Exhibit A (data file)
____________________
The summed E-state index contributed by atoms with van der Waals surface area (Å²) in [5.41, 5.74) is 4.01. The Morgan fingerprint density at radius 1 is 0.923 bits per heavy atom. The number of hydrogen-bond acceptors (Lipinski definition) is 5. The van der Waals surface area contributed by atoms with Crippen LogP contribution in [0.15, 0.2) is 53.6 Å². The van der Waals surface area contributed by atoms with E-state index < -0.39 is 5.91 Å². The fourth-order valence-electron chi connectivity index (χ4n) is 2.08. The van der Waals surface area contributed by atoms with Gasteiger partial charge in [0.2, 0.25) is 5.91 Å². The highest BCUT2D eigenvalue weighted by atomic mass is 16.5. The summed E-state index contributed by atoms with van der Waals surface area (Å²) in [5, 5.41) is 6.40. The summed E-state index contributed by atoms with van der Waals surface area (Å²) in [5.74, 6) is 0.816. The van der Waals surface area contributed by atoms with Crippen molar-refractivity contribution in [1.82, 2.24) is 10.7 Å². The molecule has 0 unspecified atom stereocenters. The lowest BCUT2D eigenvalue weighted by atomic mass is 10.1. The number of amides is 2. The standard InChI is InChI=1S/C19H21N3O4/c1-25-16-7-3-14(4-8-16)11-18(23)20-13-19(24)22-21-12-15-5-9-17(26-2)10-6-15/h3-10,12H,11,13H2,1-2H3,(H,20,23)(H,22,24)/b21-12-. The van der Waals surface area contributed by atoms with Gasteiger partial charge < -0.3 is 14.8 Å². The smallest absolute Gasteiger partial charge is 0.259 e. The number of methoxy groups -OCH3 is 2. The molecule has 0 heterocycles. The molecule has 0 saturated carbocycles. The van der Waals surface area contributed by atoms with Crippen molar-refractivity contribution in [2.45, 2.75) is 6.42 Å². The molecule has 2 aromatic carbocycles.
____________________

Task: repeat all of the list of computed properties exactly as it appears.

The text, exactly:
The summed E-state index contributed by atoms with van der Waals surface area (Å²) in [5.41, 5.74) is 4.01. The Morgan fingerprint density at radius 1 is 0.923 bits per heavy atom. The number of hydrogen-bond acceptors (Lipinski definition) is 5. The van der Waals surface area contributed by atoms with Crippen LogP contribution in [0.15, 0.2) is 53.6 Å². The van der Waals surface area contributed by atoms with E-state index < -0.39 is 5.91 Å². The fourth-order valence-electron chi connectivity index (χ4n) is 2.08. The van der Waals surface area contributed by atoms with Gasteiger partial charge in [0.2, 0.25) is 5.91 Å². The highest BCUT2D eigenvalue weighted by atomic mass is 16.5. The summed E-state index contributed by atoms with van der Waals surface area (Å²) in [5, 5.41) is 6.40. The summed E-state index contributed by atoms with van der Waals surface area (Å²) in [5.74, 6) is 0.816. The van der Waals surface area contributed by atoms with Crippen molar-refractivity contribution in [1.82, 2.24) is 10.7 Å². The molecule has 0 unspecified atom stereocenters. The lowest BCUT2D eigenvalue weighted by atomic mass is 10.1. The number of amides is 2. The standard InChI is InChI=1S/C19H21N3O4/c1-25-16-7-3-14(4-8-16)11-18(23)20-13-19(24)22-21-12-15-5-9-17(26-2)10-6-15/h3-10,12H,11,13H2,1-2H3,(H,20,23)(H,22,24)/b21-12-. The van der Waals surface area contributed by atoms with Gasteiger partial charge < -0.3 is 14.8 Å². The smallest absolute Gasteiger partial charge is 0.259 e. The number of methoxy groups -OCH3 is 2. The molecule has 0 heterocycles. The molecule has 0 saturated carbocycles. The van der Waals surface area contributed by atoms with Crippen molar-refractivity contribution in [2.45, 2.75) is 6.42 Å². The molecule has 2 aromatic carbocycles.